Make Every Shot Count: How Basketball Taught a Point Guard to Be a Surgeon

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Volleyball, meanwhile, seemed to define what it meant to play in a team. As a child, Finn was into anything that involved movement. He started skiing at two years old. At five, he was playing soccer. He waterskied, wakeboarded, mountain biked, and ran laps around the table at dinnertime.

In spring, the family would drive home from skiing all day at Big White Mountain, passing people golfing as they approached town. On an August afternoon, seven-year-old Finn, his nine-year-old sister, and her friend filled the backseat of the family Isuzu Trooper. Owing to the oppressive heat, Vickie decided to drive the kids to the beach.


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Along the way, summer chatter filled another clear Kelowna day, until it was all silenced by a deafening smash. Only sitting on a hill with his sister and her friend, looking down at the wreckage with an orange juice. An adult told them it was going to be alright. Vickie soon underwent neck surgery to remove discs that had become pressed against her spinal cord. She lost use of her right arm, and — in a wholly unexpected complication — suffered detached vocal cords. Jeremy only remembers his mom leaving her voice in a hospital bed.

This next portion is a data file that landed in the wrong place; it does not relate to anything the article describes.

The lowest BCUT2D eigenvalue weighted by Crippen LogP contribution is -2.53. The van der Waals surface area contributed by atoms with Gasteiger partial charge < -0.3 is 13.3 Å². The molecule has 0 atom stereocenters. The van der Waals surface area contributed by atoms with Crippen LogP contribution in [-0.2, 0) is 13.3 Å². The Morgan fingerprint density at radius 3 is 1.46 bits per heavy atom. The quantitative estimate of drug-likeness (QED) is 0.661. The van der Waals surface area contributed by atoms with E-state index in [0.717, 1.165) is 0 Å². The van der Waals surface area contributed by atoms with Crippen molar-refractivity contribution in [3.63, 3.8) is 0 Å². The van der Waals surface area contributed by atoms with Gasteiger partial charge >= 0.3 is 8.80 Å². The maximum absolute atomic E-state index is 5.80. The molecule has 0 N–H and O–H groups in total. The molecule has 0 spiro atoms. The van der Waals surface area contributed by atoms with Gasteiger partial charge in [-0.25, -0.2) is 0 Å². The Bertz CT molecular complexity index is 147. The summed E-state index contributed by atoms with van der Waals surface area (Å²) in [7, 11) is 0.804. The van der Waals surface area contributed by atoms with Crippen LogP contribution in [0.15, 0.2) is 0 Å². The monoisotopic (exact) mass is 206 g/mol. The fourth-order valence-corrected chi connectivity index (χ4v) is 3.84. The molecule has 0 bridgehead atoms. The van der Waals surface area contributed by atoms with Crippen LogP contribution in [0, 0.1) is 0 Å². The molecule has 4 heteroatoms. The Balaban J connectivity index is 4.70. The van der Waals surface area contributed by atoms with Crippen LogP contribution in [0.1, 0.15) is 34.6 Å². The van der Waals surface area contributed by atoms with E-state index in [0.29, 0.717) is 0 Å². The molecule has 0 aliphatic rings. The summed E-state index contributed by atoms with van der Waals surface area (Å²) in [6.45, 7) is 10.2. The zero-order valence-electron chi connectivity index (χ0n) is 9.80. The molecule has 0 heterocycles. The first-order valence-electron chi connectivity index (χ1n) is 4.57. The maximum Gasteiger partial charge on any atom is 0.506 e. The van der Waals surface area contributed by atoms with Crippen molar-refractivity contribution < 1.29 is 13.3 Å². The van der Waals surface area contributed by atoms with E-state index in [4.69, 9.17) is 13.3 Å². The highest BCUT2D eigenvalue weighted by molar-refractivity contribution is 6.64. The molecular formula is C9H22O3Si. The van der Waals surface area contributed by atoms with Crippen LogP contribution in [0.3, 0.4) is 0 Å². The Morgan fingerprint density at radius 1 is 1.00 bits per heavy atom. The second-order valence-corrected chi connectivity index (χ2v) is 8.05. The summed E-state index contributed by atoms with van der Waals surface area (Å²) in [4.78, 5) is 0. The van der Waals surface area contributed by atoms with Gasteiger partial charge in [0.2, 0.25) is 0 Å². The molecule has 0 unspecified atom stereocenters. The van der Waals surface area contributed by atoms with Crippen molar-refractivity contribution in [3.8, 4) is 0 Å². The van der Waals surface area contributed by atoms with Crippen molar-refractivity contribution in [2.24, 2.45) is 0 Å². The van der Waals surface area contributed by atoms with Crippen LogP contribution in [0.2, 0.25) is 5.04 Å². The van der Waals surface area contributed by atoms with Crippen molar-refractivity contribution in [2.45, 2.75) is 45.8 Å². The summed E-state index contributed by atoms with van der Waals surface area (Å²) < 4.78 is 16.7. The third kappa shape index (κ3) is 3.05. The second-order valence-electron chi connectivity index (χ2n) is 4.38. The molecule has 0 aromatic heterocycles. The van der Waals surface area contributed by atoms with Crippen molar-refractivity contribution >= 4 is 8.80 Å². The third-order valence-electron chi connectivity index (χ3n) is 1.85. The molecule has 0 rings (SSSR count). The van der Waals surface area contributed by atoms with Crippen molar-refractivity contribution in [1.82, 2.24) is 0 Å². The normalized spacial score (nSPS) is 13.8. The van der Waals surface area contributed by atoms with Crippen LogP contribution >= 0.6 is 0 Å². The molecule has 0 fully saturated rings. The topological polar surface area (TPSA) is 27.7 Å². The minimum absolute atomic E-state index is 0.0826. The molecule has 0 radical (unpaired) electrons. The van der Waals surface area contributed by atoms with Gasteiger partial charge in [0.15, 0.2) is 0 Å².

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He began acting out at school. The repetition of dribbling and shooting was, unlike so much that had befallen him, comfortingly predictable. The rhythm was calming. Already equipped with size and speed, Finn improved his skills rapidly as a high-octane point guard, routinely streaking down the lane and past helpless defenders.

Soon, the kid who always wanted to play everything gave up soccer. Skiing went next. He worshipped Jamario Moon, following the Toronto Raptors and Cleveland Cavs when his favorite player switched squads. For years, his school attire rotated between pairs of baggy, black basketball shorts, adding a down jacket only when it snowed. As a high school senior, he was named a top player in British Columbia by The Province.

Everything, it seemed, was set in stone — his love of the game was destined to bloom forever. Sports are sports, but they all have a culture unique to themselves. He had always been a natural athlete — someone who could pick up a sport and excel almost immediately. Now, he was relegated to watching from the bench. However, Langara informed Finn he would likely lose credits if he transferred.

So, he stuck it out; by his third year, Finn was quickly gaining more playing time. By his fourth, he was named team captain. While playing time and leadership responsibilities may have changed, certain things held constant.